Growing numbers of carers has led to Sainsbury’s introducing a new policy. By Rebecca Thomson


Flexible working might be a fairly ubiquitous benefit for staff now, but some employees need it more than others. People who care for elderly or ill members of their family often need more support and Sainsbury’s has decided to change its HR policies to provide it.

The grocer says about 20,000 of its 150,000 staff are working as carers, with about one seventh of working adults in the UK estimated to have some kind of caring duty. It has made its HR policies more “colleague friendly,” written with less legal jargon and in less formal language. The company has also made it possible to take four days off a year as carer’s days and has formed a partnership with campaigning organisation Carers UK, joining its Employers for Carers forum.

There are clear business benefits to making life easier for carers, with reduced absenteeism, greater loyalty and less stress to contend with. It also means workers who are naturally well organised and good at multitasking are more likely to stay at the company.

The issue is a pertinent one for retailers, as the industry employs a high number of women aged between 45 and 64 on a part-time or flexible basis. This age group is more likely to have caring responsibilities, according to Carers UK, although it points out that most people experience the problem at some point in their lives.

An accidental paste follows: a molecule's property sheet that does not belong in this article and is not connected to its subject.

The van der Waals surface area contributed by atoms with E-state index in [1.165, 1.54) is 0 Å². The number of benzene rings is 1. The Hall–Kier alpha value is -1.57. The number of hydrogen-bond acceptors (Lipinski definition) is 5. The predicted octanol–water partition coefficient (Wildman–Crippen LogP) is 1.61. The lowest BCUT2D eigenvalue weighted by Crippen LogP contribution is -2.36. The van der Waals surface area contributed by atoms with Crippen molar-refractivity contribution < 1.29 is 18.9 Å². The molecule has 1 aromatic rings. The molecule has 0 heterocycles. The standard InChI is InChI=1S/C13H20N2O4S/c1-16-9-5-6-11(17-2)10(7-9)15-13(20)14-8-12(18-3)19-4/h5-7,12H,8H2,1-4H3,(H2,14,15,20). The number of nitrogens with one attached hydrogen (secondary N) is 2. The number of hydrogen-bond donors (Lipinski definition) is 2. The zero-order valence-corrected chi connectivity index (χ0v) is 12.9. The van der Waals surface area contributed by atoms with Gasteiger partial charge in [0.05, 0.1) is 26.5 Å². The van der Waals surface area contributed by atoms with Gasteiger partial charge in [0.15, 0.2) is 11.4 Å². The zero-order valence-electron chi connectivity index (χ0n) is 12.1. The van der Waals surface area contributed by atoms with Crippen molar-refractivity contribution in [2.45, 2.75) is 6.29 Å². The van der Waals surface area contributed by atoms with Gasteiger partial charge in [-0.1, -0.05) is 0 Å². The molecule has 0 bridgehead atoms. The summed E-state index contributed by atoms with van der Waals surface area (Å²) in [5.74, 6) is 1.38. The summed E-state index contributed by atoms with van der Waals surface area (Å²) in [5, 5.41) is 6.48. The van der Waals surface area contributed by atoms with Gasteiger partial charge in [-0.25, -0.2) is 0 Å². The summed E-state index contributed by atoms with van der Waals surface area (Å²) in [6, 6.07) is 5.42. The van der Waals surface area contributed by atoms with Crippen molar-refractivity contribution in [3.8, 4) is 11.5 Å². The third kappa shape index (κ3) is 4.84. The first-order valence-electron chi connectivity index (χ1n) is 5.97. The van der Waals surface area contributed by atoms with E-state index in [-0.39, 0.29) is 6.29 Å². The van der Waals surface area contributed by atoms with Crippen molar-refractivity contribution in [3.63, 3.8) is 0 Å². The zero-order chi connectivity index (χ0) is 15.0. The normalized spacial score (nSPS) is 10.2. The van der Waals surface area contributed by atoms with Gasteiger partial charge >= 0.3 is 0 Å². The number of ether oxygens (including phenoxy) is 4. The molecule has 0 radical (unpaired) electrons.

Sainsbury’s is the first retailer Carers UK is working with. It is also in discussions with the John Lewis Partnership and is “extremely keen” to work with more.

Carers UK head of policy development Madeleine Starr says: “We were incredibly keen to have a big retailer on board and we are delighted to have them. We’re hoping it will be the first of many.”

Sainsbury’s said the task of boosting carers’ rights in the organisation has been a fairly easy one. Director of colleague engagement Jacki Connor says: “It’s often very small things that make a difference to people.”

Starr says the biggest step in helping carers is recognising their situation is a difficult one. Secondly, they need information - about one million people each year become carers and they need to know what their employer can offer and where to go for help.

They also need flexibility - this might just be short term, for instance, taking someone to a hospital appointment or allowing them to manage a crisis. Employers can also help by fostering a network within their organisation of people in a similar situation.

Sainsbury’s is urging other employers to take a similar stance to it, saying caring affects most people at some point in their lives.

“I really hope retailers will pick up on it,” says Connor.

How Sainsbury’s is supporting carers

  • Four days of carers’ leave a year available to affected staff
  • Rewriting HR policies to make benefits clearer to staff
  • New policy on carers launched
  • Joining Carers UK’s Employers for Carers Forum
  • Communicating the changes to store managers